Jesse Malin, American singer- songwriter, chats with Kevin Cooper about his duet with Bruce Springsteen, warm beer in the UK, his latest album New York Before The War and his forthcoming UK tour.
Jesse Malin is an American solo recording artist. Beginning his career at the tender age of 12, he later became the front man for hard-core band, Heart Attack. He later joined glam punk band D Generation. Having made the decision to go solo he released his first album, The Fine Art Of Self Destruction in 2003.
Going on to contribute to two cover albums, he covered Hungry Heart for Light Of Day: A Tribute To Bruce Springsteen and a cover of The Clash’s Death Or Glory on the tribute White Riot Vol. 2: A Tribute To The Clash. Other albums followed; The Heat, Glitter In The Gutter, and Love It To Life released with his new band; Jesse Malin And The St. Marks Social. Malin’s album, Glitter in the Gutter was released in 2007 and featured a duet with Bruce Springsteen on the track Broken Radio.
With the release of his latest album, New York Before The War, Malin is about to tour the UK, and despite his busy schedule, Kevin Cooper caught up with him in New York, and this is what he had to say.
Hi Jesse how are you?
Hi Kevin I’m good thank you. I am just getting ready to come across the pond and go out on tour (laughter). I will be leaving New York in a day or two.
So just how is life treating Jesse Malin?
Life is extremely good Kevin. The new record, New York Before The War has been out for a month now. I love the band that I am currently playing with; we have played some great dates in America. I am just so excited to go out and play. I love doing that more than anything so everything at this moment is cool.
You mention New York Before The War, how has the album been received over in the States?
Most people seem to like it. We have had some good press about the album from most people Kevin. I know that they say that you shouldn’t read your own press but it has been very positive and we have been getting some good airplay here in the States. Let me just say that everyone has an opinion about the album (laughter). People have been hearing the album on the radio over here for a little bit now and so people have been coming out saying good things about it who were not that familiar with my work in the past.
How would you describe your new album New York Before The War?
It is Rock ‘n’ Roll for the new millennium Kevin. It is a rhythmic, up-tempo record with romantic tragedy undertones. It is a good elixir for these modern times.
I have been playing Addicted the first release off the album and I have to say that I love it.
Thanks Kevin, it is always nice to hear that someone likes your work. I wrote that song about the battle against the ever changing world and the times when we get beaten down with it. But the things that we love, such as the music, carries on. That was a fun song to write. I thought about Paul Simon and I thought about The Clash and the idea for the song was that I wanted the two of them to meet in this kind of Ramones type of song. I am always pushing for the PMA (positive mental attitude) when I write. We can always manage to celebrate throughout all of the bad bits. I have always liked that kind of song; similar to the old Sam Cooke records, they are sad but there is always a feeling of hope carried within them. I have always liked the characters who are going through hell but there is a little light of hope in there.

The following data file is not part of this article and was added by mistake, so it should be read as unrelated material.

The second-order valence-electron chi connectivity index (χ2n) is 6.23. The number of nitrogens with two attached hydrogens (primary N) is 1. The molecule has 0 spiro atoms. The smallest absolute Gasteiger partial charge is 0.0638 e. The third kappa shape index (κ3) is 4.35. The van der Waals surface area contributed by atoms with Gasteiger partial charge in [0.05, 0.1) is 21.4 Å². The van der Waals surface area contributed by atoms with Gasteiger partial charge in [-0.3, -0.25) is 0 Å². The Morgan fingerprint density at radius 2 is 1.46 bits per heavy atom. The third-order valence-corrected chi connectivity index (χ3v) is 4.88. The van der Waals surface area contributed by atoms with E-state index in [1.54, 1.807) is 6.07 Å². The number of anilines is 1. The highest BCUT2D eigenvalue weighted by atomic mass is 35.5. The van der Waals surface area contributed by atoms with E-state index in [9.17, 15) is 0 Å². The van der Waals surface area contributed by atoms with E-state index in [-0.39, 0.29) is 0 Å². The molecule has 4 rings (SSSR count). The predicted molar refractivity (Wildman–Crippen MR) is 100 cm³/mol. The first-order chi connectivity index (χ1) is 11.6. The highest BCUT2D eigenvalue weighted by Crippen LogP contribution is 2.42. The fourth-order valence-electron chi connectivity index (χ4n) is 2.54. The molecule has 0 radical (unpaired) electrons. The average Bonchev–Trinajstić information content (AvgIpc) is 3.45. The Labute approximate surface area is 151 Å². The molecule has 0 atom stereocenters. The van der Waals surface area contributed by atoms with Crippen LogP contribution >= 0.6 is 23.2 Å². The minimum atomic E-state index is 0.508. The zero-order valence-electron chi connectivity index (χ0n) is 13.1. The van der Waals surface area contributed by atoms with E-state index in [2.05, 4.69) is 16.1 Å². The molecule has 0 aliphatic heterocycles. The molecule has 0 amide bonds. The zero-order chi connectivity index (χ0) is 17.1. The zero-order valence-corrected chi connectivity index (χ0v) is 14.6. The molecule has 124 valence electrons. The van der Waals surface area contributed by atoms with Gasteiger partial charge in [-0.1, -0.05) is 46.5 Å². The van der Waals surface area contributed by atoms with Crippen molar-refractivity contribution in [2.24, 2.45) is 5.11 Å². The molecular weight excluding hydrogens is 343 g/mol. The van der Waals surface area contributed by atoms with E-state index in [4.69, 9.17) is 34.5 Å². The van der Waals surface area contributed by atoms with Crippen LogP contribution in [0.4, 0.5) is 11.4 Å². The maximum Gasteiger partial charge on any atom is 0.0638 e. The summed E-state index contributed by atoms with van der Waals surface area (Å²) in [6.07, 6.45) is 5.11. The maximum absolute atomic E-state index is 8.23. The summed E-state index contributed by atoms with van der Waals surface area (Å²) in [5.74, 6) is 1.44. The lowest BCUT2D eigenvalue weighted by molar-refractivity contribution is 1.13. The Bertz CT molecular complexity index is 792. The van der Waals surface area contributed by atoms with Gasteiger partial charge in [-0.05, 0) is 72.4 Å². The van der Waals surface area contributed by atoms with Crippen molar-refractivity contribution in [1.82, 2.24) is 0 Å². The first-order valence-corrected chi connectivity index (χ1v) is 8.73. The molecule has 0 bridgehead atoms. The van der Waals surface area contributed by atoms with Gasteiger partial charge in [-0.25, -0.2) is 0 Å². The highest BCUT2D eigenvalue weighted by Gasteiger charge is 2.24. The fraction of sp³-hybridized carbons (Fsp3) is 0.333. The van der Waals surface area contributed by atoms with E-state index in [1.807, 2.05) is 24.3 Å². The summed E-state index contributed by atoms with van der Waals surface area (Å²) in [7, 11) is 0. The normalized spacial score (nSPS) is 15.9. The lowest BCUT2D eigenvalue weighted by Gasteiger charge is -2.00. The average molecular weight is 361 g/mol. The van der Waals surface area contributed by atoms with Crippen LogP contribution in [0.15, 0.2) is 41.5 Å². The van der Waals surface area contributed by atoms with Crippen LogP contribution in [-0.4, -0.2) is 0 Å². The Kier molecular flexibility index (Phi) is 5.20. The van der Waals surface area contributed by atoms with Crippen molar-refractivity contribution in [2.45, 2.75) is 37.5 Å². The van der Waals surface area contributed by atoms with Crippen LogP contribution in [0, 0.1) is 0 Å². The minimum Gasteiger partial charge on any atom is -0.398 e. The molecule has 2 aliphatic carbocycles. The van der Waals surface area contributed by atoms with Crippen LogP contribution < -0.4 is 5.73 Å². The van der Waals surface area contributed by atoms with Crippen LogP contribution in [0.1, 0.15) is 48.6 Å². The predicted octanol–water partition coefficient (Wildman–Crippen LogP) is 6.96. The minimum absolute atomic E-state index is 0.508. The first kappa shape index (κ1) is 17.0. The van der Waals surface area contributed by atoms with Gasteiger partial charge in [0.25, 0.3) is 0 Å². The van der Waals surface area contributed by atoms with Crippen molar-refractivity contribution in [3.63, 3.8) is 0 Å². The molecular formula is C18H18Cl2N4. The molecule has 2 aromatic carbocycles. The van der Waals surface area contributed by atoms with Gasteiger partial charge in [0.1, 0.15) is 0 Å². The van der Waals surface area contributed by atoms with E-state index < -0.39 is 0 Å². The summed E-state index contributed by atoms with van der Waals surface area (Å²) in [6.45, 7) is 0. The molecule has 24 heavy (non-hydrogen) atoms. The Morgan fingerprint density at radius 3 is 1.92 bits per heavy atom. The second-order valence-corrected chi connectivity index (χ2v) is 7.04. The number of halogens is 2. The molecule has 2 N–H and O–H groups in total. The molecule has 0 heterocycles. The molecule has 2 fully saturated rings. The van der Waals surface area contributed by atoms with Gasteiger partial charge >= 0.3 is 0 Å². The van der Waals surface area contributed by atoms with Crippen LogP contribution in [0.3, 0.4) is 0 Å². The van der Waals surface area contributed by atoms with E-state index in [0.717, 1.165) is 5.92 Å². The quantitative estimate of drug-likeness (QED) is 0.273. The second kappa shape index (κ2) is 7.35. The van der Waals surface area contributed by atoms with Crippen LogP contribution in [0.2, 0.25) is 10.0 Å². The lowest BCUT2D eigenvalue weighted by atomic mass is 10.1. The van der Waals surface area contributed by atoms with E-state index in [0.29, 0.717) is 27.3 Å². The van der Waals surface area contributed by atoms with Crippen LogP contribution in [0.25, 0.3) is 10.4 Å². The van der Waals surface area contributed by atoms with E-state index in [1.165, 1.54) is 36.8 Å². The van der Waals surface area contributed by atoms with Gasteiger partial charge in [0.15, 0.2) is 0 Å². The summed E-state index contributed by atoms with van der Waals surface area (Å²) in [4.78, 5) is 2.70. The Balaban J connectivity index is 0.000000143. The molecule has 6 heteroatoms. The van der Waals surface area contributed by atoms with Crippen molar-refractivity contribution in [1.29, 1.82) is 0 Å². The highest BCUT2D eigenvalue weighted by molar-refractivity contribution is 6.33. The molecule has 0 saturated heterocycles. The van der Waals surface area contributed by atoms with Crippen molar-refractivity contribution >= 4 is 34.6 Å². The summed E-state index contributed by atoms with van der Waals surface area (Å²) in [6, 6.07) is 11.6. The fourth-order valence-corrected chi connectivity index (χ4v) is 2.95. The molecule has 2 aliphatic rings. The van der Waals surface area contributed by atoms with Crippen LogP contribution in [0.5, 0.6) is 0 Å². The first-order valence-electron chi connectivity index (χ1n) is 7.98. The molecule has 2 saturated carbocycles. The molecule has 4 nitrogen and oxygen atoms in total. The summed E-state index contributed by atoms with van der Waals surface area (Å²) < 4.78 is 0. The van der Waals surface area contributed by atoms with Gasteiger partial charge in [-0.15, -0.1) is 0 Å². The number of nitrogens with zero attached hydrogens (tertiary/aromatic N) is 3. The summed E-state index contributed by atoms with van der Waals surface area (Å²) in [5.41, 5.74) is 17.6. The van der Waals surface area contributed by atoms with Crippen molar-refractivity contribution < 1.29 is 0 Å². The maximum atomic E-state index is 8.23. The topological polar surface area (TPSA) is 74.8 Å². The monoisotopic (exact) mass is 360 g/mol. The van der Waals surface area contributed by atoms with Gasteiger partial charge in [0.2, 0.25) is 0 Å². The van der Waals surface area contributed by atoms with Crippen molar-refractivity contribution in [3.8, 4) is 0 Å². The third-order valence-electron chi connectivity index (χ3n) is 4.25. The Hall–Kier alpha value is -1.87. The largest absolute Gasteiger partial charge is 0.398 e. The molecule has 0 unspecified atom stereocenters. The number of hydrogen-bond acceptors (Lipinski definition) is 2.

You have been busy playing live in the States and I hear that you recently supported Green Day?
That’s right Kevin. We have played some pretty cool shows over here with Green Day and we also have some shows with The Replacements coming up, which is a band that I am really fond of. On top of that my own shows have been really strong.
New York Before The War has taken a while to get released, why was that?
It has been five years since I released my last album, Love It To Life, and so New York Before The War was a really important record for me. It was something that meant a lot to me. During the time in-between records there was a lot of build-up; there was a lot of material, and I found that I had a lot to say in these millennium times of 2015. We find ourselves in the middle of a very disposable culture, there is rapidly changing information and Rock ‘n’ Roll is very commonplace. It has become a very interesting spot to stand on the stage, sing these songs and to still find myself in this so called art form at this time and place in the world that’s show business Kevin (laughter).
I totally agree Jesse. The whole music industry has now become a disposable media.
Yes it has and it is a very different beast to when I first started out. Having said that I don’t know what I would do if I wasn’t doing it. There is always stuff to sing about; there is always something to celebrate, and there is always some sort of blues to exorcise out of your body. I have been doing this since I was a kid and to me it is just a journey. With each record I still want to be myself and to be able to look in the mirror and see that I haven’t changed. I don’t want to see myself and think what the hell is he doing and see that I have become an industrial glam-metal Taylor Swift cover band (laughter). I want to be able to grow and progress and still make some growth on each record. I want to be able to see the fans who have supported me stick with me and also try to meet some new people. It has been a progression and a wacky career.
How do you feel about the British press feeling that they have to pigeon-hole you?
(Laughter) it’s not just the British press Kevin, it happens most places around the world but the British press are well-known for wanting to do that to an artist. They always ask me if I am a singer-songwriter; what kind of music I play, is it alternative country, folk, punk or glam rock (laughter). To me Kevin it is simply Rock ‘n’ Roll music which to me is still an attitude, a lifestyle, it is not just some t-shirt or fashion statement. For me it is everything that I breathe every day; Rock ‘n’ Roll doesn’t even have to be guitars, it can be someone who lives true to themselves and to their spirit.